The Act focuses on three important areas:

  1. Improved food safety oversight to better protect consumers,
  2. Streamlined and strengthened legislative authorities, and
  3. Enhanced international market opportunities for Canadian industry.

1. Improved food safety oversight to better protect consumers

New prohibitions against food commodity tampering, deceptive practices and hoaxes

This legislation provides new authorities to address immediate food safety risks and builds additional safety into the system, from producer or importer to consumer. For example, the new prohibitions provide a stronger deterrent against deceptive practices, tampering and hoaxes. Related penalties and fines also increase to deter willful or reckless threats to health and safety.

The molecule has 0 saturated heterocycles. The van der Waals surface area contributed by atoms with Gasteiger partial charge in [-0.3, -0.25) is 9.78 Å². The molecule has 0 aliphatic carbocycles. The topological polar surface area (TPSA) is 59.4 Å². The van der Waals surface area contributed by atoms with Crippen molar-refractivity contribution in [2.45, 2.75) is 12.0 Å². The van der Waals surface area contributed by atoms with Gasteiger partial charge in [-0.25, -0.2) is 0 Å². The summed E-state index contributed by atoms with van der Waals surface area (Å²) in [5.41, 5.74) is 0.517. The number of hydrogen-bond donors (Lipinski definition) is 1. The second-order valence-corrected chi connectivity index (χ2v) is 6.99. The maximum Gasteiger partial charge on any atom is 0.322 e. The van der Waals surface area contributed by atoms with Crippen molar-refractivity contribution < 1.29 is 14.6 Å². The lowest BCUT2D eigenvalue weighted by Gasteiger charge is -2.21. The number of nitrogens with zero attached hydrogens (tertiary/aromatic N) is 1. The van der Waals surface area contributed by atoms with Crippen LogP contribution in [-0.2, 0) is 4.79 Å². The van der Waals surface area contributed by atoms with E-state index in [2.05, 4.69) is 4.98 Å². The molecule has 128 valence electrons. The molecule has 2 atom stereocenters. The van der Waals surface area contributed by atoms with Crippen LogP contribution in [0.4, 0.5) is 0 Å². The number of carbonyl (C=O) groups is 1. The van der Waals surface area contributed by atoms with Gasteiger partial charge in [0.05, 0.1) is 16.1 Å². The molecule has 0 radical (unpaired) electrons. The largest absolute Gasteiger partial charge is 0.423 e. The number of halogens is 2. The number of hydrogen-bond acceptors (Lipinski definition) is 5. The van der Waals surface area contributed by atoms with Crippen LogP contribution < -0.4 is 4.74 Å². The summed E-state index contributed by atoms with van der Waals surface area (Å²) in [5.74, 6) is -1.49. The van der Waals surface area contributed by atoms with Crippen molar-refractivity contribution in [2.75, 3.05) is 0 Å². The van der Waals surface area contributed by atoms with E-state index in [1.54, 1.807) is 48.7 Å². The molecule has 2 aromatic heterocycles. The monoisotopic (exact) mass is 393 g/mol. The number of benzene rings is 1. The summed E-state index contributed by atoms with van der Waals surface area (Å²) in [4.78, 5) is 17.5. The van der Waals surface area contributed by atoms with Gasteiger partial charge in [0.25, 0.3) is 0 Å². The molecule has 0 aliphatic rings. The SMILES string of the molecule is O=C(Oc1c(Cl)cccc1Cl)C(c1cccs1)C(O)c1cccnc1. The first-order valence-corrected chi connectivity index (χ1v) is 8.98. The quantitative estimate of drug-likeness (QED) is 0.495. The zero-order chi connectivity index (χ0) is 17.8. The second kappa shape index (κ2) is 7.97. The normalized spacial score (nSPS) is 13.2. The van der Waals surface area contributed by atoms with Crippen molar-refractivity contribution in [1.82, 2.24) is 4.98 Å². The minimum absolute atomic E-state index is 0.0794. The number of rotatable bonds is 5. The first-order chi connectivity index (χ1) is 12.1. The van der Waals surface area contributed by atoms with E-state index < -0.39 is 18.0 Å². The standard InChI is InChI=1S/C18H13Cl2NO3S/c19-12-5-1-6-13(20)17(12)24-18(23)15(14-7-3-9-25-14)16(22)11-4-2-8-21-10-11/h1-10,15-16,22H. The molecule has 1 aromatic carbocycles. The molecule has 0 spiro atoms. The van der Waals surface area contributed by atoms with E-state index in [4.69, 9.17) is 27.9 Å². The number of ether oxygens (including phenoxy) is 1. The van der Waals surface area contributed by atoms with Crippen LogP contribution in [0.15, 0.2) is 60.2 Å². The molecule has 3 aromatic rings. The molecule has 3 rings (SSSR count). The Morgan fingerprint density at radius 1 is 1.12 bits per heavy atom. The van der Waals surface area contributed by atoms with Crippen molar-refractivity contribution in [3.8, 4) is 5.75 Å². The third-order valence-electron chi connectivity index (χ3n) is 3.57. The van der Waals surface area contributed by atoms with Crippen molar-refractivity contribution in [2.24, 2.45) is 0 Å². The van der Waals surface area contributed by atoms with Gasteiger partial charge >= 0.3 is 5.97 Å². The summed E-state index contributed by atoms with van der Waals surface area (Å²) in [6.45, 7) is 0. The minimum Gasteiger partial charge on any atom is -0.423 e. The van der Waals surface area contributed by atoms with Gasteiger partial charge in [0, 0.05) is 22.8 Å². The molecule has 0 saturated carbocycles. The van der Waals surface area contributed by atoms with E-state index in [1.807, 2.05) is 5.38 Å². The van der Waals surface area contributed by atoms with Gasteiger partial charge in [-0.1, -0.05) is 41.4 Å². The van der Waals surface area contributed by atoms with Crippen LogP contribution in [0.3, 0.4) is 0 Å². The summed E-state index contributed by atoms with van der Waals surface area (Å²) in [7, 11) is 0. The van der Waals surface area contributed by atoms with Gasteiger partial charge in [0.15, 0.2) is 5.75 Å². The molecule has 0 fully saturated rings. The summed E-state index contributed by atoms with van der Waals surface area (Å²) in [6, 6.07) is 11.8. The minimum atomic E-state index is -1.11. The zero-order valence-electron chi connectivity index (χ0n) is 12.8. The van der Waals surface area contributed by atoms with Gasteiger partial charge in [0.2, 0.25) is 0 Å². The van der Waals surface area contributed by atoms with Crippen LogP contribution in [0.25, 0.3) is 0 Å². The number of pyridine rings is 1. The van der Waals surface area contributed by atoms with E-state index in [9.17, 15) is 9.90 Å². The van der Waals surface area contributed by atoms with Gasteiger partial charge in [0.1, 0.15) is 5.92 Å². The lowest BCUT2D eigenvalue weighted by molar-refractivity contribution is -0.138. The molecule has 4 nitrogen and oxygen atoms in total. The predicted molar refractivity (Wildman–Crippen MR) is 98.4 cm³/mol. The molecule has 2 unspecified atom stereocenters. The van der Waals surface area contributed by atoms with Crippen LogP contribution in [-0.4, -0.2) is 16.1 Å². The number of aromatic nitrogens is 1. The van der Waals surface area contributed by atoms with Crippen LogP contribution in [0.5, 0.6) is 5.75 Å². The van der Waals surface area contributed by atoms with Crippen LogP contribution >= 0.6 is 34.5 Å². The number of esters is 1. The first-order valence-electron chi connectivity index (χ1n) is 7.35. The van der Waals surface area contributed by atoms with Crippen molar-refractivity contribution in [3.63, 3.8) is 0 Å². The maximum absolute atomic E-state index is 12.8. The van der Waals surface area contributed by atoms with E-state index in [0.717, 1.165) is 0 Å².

Strengthened food traceability

Current legislation does not require food manufacturers and other regulated parties to have traceability systems. The legislation provides the CFIA with strengthened authorities to develop regulations related to tracing and recalling food, and the appropriate tools to take action on potentially unsafe food commodities. This includes a prohibition against selling food commodities that have been recalled.

Improved import controls

Imports are challenging to control because there is less information on or direct control over foreign manufacturing processes and products. The legislation strengthens import controls by including powers to register or license importers and prohibits the importation of unsafe food commodities. Holding importers accountable for the safety of imported products will also promote a level playing field between importers and domestic producers.

2. Streamlined and strengthened legislative authorities

Modernization and simplification of existing food safety legislation